With the future of oil and gas prices still uncertain, many midstream and downstream firms are asking how much investment is still being planned for the coming years.
In today's project forecast update, we share how and where the market is planning projects in the midstream, refining, and petrochemical sectors over the next four years. Read on to view maps of the top areas of capital investment through 2020:
Billions are Planned in Gas Pipeline, LNG, and Energy Storage Projects
Sources: SNL, Oil & Gas Journal
This map of planned midstream investment suggests three important observations:
- Large LNG projects will ramp up over the next 4 years
- The Gulf Coast continues to be an area of some of the largest investments, with many pipeline projects still planned for the Northeast
- Storage projects are not to be overlooked as an area of competing investment
Let's next take a look at the downstream market.
More than $100B of Downstream Projects Planned through 2020
Sources: Oil & Gas Journal, Petrochemical Update, ICIS Chemical Business Magazine
In this map, the size of the bubbles correspond to the size of the project, and the colors correspond to the market sector. Red is for refining, orange is for petrochemicals, and blue is for oil sands projects.
While petrochemical investment may look geographically sparse, in fact, the magnitude of each project is far larger than that of most midstream projects. We expect petrochemical projects to land in the multi-billion dollar range, whereas typical pipeline or storage projects tend to fall in the multi-million dollar range. Overall, more than $100B of investment in the downstream sector is expected in the next four years.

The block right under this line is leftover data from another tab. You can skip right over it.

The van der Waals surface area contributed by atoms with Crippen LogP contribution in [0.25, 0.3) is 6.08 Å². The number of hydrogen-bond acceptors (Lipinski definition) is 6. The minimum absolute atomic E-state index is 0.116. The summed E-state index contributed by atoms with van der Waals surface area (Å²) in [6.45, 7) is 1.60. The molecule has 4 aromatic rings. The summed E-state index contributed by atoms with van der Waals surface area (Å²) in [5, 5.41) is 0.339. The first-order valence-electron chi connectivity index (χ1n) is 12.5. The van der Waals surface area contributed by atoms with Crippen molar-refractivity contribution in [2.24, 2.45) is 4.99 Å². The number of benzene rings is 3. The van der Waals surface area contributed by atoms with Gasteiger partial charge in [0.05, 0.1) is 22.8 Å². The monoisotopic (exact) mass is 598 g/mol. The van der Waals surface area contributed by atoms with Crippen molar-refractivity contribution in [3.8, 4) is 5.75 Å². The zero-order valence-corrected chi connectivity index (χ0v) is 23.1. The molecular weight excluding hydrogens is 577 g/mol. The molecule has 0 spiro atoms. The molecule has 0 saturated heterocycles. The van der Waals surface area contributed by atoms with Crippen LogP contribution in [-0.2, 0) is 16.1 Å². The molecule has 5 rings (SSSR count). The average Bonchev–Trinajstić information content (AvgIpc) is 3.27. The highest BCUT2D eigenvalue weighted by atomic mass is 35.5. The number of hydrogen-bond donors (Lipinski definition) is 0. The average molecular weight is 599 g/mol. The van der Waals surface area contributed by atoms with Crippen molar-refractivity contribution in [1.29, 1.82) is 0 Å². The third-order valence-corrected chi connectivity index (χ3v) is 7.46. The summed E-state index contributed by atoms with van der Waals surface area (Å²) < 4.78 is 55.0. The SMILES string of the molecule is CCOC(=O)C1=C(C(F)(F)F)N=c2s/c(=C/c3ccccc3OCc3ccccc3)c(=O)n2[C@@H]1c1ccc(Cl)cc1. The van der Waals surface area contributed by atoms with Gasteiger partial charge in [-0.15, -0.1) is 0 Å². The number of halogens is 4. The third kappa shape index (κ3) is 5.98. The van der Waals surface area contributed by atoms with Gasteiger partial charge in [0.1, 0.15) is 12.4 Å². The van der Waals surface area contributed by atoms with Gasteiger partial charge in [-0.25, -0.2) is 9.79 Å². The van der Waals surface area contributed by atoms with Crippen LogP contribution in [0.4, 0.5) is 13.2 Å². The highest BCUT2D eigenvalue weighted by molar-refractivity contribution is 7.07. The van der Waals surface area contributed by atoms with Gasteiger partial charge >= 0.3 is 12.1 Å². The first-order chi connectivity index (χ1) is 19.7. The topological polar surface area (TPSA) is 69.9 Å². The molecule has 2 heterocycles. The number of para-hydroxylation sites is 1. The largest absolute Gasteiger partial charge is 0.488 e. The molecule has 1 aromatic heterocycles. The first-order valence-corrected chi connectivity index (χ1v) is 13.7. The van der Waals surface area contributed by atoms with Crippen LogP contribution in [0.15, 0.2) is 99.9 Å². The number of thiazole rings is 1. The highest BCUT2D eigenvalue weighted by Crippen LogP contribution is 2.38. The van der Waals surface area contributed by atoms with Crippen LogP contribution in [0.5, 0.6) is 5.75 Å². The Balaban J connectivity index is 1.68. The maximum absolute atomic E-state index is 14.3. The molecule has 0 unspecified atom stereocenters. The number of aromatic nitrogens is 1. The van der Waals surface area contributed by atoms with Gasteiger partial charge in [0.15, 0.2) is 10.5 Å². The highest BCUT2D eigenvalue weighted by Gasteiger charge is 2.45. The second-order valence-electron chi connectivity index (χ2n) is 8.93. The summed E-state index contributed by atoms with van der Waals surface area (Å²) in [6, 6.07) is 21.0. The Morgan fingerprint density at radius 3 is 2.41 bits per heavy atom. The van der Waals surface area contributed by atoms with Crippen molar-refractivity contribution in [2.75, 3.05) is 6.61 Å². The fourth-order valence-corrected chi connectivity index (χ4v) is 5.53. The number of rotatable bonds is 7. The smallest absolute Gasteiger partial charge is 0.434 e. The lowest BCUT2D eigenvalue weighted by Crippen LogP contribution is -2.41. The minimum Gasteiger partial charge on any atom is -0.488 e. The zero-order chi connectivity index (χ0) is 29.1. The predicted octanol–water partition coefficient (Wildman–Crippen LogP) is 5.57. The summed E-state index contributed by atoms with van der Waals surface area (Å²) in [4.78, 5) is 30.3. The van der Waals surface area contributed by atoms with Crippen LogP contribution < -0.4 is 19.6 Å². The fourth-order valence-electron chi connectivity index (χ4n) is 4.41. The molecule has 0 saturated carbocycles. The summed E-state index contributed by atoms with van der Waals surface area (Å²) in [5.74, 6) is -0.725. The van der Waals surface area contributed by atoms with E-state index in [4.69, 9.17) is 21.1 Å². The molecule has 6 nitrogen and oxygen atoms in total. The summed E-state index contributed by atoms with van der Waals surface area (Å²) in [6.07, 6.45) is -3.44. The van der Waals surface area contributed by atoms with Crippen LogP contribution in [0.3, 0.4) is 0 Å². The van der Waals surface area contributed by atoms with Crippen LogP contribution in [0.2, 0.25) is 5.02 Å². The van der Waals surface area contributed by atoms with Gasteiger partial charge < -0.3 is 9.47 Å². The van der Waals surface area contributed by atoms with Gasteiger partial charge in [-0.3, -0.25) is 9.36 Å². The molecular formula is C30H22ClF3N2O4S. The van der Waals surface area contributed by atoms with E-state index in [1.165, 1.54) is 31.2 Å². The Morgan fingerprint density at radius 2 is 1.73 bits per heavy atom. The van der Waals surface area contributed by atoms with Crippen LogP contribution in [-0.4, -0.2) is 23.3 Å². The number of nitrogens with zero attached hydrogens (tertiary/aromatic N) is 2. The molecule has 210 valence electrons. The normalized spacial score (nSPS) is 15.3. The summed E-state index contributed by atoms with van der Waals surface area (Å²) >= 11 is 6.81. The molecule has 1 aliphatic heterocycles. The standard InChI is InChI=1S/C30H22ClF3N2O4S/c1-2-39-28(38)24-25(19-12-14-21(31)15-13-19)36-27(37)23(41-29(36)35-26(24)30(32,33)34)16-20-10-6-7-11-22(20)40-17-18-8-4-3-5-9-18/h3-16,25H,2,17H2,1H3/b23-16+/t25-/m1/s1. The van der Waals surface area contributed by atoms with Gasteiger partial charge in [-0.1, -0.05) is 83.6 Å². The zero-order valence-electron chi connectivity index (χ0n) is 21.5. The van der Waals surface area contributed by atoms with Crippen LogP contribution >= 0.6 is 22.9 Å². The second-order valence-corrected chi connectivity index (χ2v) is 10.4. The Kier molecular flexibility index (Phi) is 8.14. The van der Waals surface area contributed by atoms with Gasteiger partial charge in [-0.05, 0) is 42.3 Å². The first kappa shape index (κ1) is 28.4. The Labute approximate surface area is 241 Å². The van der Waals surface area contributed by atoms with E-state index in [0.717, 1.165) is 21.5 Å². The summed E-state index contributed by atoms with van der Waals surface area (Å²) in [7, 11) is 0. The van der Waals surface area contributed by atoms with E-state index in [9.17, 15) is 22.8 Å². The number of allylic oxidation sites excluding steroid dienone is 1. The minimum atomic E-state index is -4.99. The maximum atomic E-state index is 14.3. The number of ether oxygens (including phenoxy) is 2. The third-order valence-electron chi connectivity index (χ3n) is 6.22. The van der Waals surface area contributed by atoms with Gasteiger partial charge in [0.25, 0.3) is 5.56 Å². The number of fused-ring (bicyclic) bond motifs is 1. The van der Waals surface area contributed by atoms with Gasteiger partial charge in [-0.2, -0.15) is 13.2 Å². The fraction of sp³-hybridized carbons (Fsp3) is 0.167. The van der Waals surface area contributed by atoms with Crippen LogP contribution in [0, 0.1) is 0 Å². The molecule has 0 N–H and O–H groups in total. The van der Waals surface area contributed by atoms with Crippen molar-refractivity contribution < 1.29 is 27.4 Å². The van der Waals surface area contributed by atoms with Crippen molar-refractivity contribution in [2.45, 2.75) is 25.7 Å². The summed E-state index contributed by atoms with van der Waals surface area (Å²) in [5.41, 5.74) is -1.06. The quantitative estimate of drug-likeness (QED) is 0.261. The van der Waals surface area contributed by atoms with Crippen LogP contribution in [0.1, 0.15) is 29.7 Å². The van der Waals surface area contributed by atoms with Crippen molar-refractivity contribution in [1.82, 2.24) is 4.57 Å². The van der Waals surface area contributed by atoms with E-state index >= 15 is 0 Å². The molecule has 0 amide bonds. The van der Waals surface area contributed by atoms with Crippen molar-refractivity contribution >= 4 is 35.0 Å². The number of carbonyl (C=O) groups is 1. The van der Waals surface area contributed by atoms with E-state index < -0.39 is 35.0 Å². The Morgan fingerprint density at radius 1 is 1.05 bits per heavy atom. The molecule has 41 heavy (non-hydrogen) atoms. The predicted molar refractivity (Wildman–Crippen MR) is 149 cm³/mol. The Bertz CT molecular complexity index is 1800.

So what do these project forecasts mean for Oil & Gas firms looking to plan for the next few years? The greatest impact for O&G Supply Chain teams is the high risk of supply shortages and price spikes.
Increased demand for materials and labor, especially in areas of significant investment such as the Gulf Coast, suggests the potential for rising prices and even logistical shortages. This is especially the case in supply-constrained craft labor markets, but is also true for both EPC bids, which we expect to rise with rising demand, and for materials shipments.
To prepare for that potential, we recommend:
- Locking in rates far in advance to avoid price spikes, especially if you're working in the Texas Gulf Coast or Louisiana
- Tying contracts to indices that trend downwards or escalate slowly over time
- Requesting granularity in RFP's to identify where margin might be hidden. For instance, it can be valuable to ask not just for a base wage for labor costs, but to request that each contractor provide a breakdown of base wage, benefits, health care, overhead, and margin.
- Developing project cost models to identify how prices are expected to change over the course of the project's lifetime to inform purchase timing decisions
- Leveraging your spend volume to develop relationships with preferred partners who can put you at the top of the delivery list in times of supply constraint
- Vigilantly tracking pricing to ensure that you're not being charged overtime or premium rates that aren't specified in your contracts
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